our need for God.

And so to kick off Lent, we take Ash Wednesday to turn our focus on that
place where we are most finite and most needy: our mortality. No matter
whether you are the lowest pauper or highest king, we will all die. We will all
turn to dust. Like the grass, in the morning we will flourish and be renewed
only to fade and wither in the evening. So we take on dust and Ash upon our
foreheads to remind us, from dust we came and to dust we will return.
Wisdom & God
(a) Not for its own sake but in hope for two things:
(b) Wisdom: Pressing into death, we learn how to live
(c) God our Dwelling: place in the rhythm of life and death
(d) Jesus: Encountering his own death. Lent does not draw us away
from God, but more deeply

But we do this not for its own sake or out of some masochistic asceticism. We
do it in hope and anticipation of two things in our text. First, our text says
that as we learn to count our days, we gain a wise heart. Taking time to
meditate on our sins and mortality actually leads us into a greater sense of
life here and now. It throws us all the more onto one another and to God, and
we then begin to seek those things in life that hold ultimate meaning and will
echo out beyond death into eternity.

But we also do this to, as our first verse says, root ourselves all the more into
the God who has been our dwelling place in all generations. God has been
the dwelling of his people, the safe place for their fears and failings from
generation to generation. Gods is the context within which life and death
take place. Generation after generation after generation has unfolded within
the care and life of God.

We see this most clearly in Jesus, as he meditated on his own mortality and
death. In a darkened garden, hours before his crucifixion, he prayed to his
father, perhaps using these very words. Gods wrath hung over him, the sins
of the world stood before him. And as he died, God in Jesus experienced
death within him, so as we meditate and press on into this Lenten
meditations, it is not drawing us away from the life-giving parts of relating to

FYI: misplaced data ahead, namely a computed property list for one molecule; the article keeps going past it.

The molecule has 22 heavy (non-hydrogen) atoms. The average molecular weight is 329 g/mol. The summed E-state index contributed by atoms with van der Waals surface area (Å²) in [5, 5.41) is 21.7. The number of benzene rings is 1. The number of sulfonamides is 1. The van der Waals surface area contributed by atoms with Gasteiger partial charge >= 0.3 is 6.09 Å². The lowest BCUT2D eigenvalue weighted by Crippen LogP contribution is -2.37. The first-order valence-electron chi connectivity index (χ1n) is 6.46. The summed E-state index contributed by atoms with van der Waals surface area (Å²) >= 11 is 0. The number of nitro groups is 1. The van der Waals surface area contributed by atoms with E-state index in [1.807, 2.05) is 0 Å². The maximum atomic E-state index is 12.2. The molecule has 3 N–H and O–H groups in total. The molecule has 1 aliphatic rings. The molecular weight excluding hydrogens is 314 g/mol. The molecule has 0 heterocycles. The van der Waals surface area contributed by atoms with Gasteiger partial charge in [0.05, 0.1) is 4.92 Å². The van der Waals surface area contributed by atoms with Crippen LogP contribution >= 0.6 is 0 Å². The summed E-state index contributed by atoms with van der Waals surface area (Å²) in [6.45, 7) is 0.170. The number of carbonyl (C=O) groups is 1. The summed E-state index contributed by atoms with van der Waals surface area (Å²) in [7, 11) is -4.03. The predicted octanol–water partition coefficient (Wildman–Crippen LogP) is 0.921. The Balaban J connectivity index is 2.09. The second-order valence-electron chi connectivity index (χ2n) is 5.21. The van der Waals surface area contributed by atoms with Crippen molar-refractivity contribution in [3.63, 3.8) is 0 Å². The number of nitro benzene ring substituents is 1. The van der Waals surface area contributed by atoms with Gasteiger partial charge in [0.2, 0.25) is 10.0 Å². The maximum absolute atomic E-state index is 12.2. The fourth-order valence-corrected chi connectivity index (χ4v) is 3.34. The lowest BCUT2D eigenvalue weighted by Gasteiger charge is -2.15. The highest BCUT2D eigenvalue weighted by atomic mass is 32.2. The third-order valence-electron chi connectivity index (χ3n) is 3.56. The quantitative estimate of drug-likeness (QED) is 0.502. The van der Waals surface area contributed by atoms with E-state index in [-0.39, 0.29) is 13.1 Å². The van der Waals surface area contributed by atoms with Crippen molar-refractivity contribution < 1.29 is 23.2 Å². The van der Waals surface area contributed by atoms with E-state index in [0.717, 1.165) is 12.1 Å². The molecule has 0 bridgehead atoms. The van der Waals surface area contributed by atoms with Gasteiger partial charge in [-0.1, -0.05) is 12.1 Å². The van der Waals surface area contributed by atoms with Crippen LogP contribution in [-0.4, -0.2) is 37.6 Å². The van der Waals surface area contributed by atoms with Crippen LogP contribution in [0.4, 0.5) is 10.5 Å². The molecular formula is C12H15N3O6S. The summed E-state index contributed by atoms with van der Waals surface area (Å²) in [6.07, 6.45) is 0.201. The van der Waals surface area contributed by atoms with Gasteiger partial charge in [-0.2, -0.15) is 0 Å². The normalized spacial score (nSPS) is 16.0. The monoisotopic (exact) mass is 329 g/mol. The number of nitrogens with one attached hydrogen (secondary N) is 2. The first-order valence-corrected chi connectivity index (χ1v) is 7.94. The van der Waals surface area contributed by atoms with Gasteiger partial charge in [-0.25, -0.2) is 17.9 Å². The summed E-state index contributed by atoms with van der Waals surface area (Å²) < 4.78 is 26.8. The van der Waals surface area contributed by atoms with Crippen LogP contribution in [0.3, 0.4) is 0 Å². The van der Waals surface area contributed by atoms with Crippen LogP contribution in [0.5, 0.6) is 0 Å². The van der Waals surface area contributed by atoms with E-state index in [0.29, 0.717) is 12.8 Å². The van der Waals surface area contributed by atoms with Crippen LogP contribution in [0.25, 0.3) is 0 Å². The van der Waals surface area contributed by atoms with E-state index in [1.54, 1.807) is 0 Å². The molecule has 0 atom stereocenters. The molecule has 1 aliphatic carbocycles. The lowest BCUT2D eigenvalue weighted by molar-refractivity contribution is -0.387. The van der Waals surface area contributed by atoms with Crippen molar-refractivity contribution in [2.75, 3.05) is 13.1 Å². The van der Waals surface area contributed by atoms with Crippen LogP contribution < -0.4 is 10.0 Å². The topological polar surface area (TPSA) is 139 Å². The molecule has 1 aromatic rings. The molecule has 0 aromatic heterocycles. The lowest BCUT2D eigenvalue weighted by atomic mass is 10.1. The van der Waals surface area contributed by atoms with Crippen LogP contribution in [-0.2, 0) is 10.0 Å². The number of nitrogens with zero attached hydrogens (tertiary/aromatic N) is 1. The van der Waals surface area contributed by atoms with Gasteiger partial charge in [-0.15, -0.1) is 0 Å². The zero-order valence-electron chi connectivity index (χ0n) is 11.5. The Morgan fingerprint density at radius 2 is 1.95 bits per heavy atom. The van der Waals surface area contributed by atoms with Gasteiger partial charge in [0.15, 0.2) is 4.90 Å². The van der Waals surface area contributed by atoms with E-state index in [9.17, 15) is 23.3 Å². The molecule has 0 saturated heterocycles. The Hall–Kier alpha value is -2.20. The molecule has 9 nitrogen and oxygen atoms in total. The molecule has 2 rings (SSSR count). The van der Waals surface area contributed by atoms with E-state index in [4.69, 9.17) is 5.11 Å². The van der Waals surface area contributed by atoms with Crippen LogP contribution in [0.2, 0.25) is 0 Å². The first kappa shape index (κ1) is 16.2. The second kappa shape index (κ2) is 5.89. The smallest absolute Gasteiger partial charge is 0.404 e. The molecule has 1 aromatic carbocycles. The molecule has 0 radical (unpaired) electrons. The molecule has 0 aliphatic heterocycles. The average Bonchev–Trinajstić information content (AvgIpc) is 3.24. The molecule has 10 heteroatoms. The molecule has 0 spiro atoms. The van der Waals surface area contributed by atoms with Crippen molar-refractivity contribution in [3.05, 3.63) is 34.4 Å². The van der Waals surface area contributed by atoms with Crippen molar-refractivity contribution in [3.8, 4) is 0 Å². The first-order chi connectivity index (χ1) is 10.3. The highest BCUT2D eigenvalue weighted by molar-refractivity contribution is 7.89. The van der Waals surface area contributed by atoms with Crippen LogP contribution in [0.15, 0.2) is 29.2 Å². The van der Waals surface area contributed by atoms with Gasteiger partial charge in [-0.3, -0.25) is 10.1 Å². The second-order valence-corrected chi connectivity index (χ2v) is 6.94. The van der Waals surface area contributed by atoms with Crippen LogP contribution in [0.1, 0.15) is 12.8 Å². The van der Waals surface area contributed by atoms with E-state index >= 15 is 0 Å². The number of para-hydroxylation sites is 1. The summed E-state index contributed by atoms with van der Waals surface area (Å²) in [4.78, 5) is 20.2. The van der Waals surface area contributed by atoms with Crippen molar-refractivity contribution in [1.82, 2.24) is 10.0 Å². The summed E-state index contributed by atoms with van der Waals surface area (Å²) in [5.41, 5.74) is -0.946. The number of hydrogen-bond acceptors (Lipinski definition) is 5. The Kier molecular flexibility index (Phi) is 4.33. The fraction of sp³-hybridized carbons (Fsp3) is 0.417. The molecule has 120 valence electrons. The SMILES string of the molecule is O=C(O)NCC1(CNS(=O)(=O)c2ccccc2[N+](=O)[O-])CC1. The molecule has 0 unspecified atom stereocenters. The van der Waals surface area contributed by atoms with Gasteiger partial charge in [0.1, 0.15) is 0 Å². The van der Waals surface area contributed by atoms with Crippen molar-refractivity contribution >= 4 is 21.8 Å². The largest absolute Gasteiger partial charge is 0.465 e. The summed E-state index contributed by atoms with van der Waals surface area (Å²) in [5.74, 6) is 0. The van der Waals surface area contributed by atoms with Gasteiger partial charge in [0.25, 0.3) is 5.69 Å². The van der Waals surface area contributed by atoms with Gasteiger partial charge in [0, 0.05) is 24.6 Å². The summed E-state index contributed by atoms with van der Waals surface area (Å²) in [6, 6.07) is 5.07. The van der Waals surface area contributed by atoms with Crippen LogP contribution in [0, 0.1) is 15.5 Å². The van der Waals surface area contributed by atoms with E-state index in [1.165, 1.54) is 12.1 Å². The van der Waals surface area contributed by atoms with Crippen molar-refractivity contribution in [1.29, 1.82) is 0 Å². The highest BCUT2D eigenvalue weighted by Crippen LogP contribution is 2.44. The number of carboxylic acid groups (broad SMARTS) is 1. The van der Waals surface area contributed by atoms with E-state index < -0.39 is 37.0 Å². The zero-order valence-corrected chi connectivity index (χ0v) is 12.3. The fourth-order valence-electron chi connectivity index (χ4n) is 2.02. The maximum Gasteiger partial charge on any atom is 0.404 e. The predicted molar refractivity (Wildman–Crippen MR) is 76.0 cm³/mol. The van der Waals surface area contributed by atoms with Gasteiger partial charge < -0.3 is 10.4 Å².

God, but actually drawing us all the more deeply into Gods own life and
experience in Christ on the Cross.

Grandfathers Death
(a) Six years ago, Peep died.
(b) Weirdest tension. In the living room, Christmas as usual. In the
back bedroom, death.
(c) Most of our life is lived in the living room. In Lent, we sit in the
bedroom with death.
(d) God is the dwelling place that encompasses the new life and
death.

This past December was the sixth-year anniversary of my grandfathers


death. To date, he is still the closest person to me that has died. He was the
quintessential man of his age. The quiet, stoic, Texas mans mana John
Wayne type. Due to a mispronunciation by the first grandchild, we called him
Peep.

The middle of December he experienced complications with throat cancer


and when it was clear that the end was coming, all the family began
traveling back to Texas to spend his final days at his side. They placed him in
a hospital bed in the bedroom he had shared with my grandmother for
decades, now accompanied by constant hospice care.

It was the weirdest tension in that house. On one hand, it was Christmas
time as usual. The decorations were up, we made all the classic food dishes,
opened presents, told stories and made jokes. My aunt read the Christmas
story out the Bible for all of my cousins kids, and we all watched as they
played and danced and fought on the floor before us.

But every once and a while someone break down into tears, or go to the
back room to spend time praying or talking with my grandfather. People
would show up to visit the house and everyone would start crying again. This
rhythm and pattern continued, until Peep died the day after Christmas.

Most of our lives our spent in that living room sort of space, where we
laugh, dance, and celebrate life and beauty. We do this all while we know
that Death is in the back room. And occasionally a friend dies, we lie awake
in the dark of night, or maybe a piece of art moves us, and were forcefully
brought into the room with Death.

Lent is the time that we intentionally set aside to move to that back room, sit
with our weakness, sin, and mortality and see what rises and moves within
us.

And we can do this because God is the dwelling place that encompasses life
in both the living room (no pun intended) and the bedroom with death. Life
with God encompasses the new life and death, the dancing and crying, the
youth and the old, the innocence and cynicism, the doubt and faith. God is
our dwelling place for generation to generation. He is big enough to hold it
all. And so he invites us to know him as a refuge, as a safe place, a dwelling
place, a home.

So Liberti Church, may we use this Lent to learn to count our


days, that we may gain a wise heart. In the name of the Father,
the Son, and the Holy Spirit. AMEN.